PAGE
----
BURNSVILLE, Minn.-His dad had a saying, drilled into him by the grandmother who raised him: ``It's what you learn after you know it all that really counts.'' For Tom Gegax, it's the kind of Zen-like expression you roll up and tuck away in the corner of your mind. Every once in a while it nibbles at you, so you let it out to breathe. It keeps you honest-maybe even a little humble.
And Tom Gegax will be the first to admit he's still learning.
Learn, as in: don't be afraid to.
Learn, as in: from your successes-and, yes, mistakes.
In fact, learn seems to be a key word around Tires Plus Groupe, the dealership Mr. Gegax established on a $30,000 shoestring in 1976 in Burnsville, and nurtured through some very lean times.
Today, it stands at 38 corporate and 22 franchise stores, most in the Minneapolis-St. Paul ``Twin Cities'' area.
It's a business that finds itself in the crowded ``middle ground'' between the small tire dealerships and the big players. But that's a position that suits the 48-year-old Indiana native just fine.
Is it presumptuous to describe oneself as a company's ``head coach,'' rather than CEO? He thinks not, embracing that moniker while carrying the sports analogy through to his vice presidents-``assistant coaches''-his employees-``teammates''-and customers, who are referred to-and must be treated as-``guests.''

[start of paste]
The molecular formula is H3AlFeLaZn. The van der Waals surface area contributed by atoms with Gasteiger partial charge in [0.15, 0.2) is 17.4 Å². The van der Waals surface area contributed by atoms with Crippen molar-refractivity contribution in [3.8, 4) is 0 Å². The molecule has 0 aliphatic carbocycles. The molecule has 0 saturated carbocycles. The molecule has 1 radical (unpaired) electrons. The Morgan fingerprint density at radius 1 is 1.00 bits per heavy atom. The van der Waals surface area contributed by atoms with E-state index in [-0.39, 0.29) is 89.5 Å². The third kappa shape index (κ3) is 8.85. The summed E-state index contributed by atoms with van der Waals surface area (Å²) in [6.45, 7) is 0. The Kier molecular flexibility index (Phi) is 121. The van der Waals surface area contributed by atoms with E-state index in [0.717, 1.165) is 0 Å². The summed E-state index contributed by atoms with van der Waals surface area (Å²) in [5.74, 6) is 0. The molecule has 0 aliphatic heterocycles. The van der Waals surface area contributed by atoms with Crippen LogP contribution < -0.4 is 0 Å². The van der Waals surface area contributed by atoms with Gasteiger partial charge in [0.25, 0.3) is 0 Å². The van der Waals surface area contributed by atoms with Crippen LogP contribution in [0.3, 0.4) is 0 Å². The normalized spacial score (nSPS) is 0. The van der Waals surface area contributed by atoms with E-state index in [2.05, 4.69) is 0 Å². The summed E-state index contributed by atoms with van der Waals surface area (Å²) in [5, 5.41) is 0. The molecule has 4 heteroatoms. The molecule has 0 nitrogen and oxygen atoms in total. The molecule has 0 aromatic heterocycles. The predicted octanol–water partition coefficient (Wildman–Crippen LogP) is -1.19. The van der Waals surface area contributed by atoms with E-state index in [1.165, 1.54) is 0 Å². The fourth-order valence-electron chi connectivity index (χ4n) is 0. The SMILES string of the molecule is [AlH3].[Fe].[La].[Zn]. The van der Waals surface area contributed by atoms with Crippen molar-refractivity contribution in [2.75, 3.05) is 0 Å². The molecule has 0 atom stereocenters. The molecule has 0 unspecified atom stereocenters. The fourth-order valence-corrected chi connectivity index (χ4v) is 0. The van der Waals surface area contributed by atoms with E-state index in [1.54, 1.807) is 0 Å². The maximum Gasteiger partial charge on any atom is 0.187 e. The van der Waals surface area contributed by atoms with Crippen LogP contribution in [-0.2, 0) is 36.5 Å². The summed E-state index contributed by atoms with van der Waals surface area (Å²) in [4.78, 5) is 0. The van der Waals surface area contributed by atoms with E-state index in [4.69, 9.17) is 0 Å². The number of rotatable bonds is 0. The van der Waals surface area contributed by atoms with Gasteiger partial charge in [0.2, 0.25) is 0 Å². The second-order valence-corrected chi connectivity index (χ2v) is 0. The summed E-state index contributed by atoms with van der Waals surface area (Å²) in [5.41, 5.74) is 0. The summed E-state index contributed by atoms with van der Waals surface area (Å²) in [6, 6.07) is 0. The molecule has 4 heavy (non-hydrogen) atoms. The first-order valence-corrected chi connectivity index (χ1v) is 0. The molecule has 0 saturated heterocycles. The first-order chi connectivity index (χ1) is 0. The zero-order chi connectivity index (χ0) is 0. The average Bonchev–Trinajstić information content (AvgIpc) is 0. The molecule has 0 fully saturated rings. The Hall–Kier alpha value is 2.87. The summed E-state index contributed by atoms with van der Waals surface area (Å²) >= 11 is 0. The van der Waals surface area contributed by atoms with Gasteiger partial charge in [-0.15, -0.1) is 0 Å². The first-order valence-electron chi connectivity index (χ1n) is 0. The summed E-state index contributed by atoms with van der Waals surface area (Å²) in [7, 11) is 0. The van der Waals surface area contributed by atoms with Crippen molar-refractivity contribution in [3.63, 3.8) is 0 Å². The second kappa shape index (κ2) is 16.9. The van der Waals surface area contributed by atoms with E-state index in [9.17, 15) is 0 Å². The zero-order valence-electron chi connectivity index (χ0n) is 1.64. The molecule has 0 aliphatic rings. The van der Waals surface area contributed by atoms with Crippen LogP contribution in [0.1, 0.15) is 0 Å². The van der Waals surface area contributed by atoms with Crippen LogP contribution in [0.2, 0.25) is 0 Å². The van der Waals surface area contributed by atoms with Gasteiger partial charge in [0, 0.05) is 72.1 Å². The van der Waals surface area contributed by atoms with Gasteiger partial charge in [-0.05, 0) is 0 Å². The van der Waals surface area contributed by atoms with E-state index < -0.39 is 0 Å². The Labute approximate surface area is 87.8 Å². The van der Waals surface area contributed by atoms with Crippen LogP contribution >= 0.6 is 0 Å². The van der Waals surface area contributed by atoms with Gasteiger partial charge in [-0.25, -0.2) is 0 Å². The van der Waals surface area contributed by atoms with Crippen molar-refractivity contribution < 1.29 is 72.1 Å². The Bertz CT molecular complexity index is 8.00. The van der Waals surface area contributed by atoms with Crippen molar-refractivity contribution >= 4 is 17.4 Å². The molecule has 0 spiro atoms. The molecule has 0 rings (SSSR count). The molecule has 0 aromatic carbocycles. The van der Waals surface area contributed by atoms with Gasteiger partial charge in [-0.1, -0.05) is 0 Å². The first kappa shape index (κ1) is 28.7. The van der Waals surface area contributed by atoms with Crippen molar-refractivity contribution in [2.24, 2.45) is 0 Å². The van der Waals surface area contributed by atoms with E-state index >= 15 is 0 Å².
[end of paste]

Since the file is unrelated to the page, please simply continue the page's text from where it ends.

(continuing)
Actually, the whole Tires Plus operation seems to march to the beat of a somewhat different drummer-different from the usual tire industry gait.
The firm has hitched its wagon to what Mr. Gegax calls ``BPR''-Business Process Re-engineering. It's based on a Japanese formula known as ``kaizen'' (Mr. Gegax has been to Japan to study its business practices and cultures), which considers business a kind of mosaic whose parts must be constantly but gradually ``tweaked.''
Thus, Tires Plus management continually re-examines every area of operation, then redesigns it. Not change for change's sake, but for growth's sake.
``It's critical for companies to do that in order to become more efficient,'' Mr. Gegax said. ``If you get those efficiencies to help keep bottom-line costs down, then you can train the right people and manage those costs and get the efficiencies out of your management people.''
He readily admits ``earnings have been accelerating at a steady pace'' for Tires Plus and its Condura Tire Groupe wholesale division.
In 1992, both combined for annual sales exceeding $50 million. That figure grew to $65 million in 1993, and is projected to top the $80 million mark this year.
The company continues with cost-containment programs, while sales increase. ``Profitability will come from that,'' he reasoned.
In retrospect, as a young, perhaps somewhat immature retail chain, Tires Plus set out to grow too rapidly. It opened so many stores so quickly, Mr. Gegax said, that not too many years ago it ran up a debt-to-equity ratio of 11 to 1.
However, by the end of 1994, that will have been pared to 3.5 to 1, and 1995 projections are for a quite acceptable 2 to 1.
He now believes profits are in line with the company's plans for improvements.
``We're proud of the rise we've had,'' he said, noting the company has moved more than 1.1 million tires in 1994-including an estimated one-third of all tires sold in the Twin Cities area, population 2.5 million.